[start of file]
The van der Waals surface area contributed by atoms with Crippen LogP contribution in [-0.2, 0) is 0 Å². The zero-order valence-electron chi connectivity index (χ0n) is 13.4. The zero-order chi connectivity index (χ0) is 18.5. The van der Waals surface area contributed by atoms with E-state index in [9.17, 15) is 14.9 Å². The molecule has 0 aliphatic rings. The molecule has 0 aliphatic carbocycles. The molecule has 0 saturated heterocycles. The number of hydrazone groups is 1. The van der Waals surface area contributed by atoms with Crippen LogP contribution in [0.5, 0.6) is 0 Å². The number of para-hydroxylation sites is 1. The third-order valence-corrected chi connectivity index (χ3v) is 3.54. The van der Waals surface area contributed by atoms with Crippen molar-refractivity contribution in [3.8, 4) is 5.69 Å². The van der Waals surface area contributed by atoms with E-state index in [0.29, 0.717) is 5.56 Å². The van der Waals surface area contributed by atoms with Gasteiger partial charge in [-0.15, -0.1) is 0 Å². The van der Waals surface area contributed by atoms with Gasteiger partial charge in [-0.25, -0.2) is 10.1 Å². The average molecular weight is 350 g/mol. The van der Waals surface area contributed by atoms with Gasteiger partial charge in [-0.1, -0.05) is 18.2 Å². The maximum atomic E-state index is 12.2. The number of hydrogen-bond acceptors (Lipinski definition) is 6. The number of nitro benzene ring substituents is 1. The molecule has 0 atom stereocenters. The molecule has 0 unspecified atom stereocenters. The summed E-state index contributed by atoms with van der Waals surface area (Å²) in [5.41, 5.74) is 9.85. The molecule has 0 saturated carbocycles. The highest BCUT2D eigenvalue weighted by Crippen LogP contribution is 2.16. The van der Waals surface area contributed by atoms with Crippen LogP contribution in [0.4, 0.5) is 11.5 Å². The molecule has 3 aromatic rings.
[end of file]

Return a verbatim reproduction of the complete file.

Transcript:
The van der Waals surface area contributed by atoms with Crippen LogP contribution in [-0.2, 0) is 0 Å². The zero-order valence-electron chi connectivity index (χ0n) is 13.4. The zero-order chi connectivity index (χ0) is 18.5. The van der Waals surface area contributed by atoms with E-state index in [9.17, 15) is 14.9 Å². The molecule has 0 aliphatic rings. The molecule has 0 aliphatic carbocycles. The molecule has 0 saturated heterocycles. The number of hydrazone groups is 1. The van der Waals surface area contributed by atoms with Crippen LogP contribution in [0.5, 0.6) is 0 Å². The number of para-hydroxylation sites is 1. The third-order valence-corrected chi connectivity index (χ3v) is 3.54. The van der Waals surface area contributed by atoms with Crippen molar-refractivity contribution in [3.8, 4) is 5.69 Å². The van der Waals surface area contributed by atoms with E-state index in [0.29, 0.717) is 5.56 Å². The van der Waals surface area contributed by atoms with Gasteiger partial charge in [-0.15, -0.1) is 0 Å². The van der Waals surface area contributed by atoms with Gasteiger partial charge in [-0.25, -0.2) is 10.1 Å². The average molecular weight is 350 g/mol. The van der Waals surface area contributed by atoms with Gasteiger partial charge in [-0.1, -0.05) is 18.2 Å². The maximum atomic E-state index is 12.2. The number of hydrogen-bond acceptors (Lipinski definition) is 6. The number of nitro benzene ring substituents is 1. The molecule has 0 atom stereocenters. The molecule has 0 unspecified atom stereocenters. The summed E-state index contributed by atoms with van der Waals surface area (Å²) in [5.41, 5.74) is 9.85. The molecule has 0 saturated carbocycles. The highest BCUT2D eigenvalue weighted by Crippen LogP contribution is 2.16. The van der Waals surface area contributed by atoms with Crippen LogP contribution in [0.4, 0.5) is 11.5 Å². The molecule has 3 aromatic rings.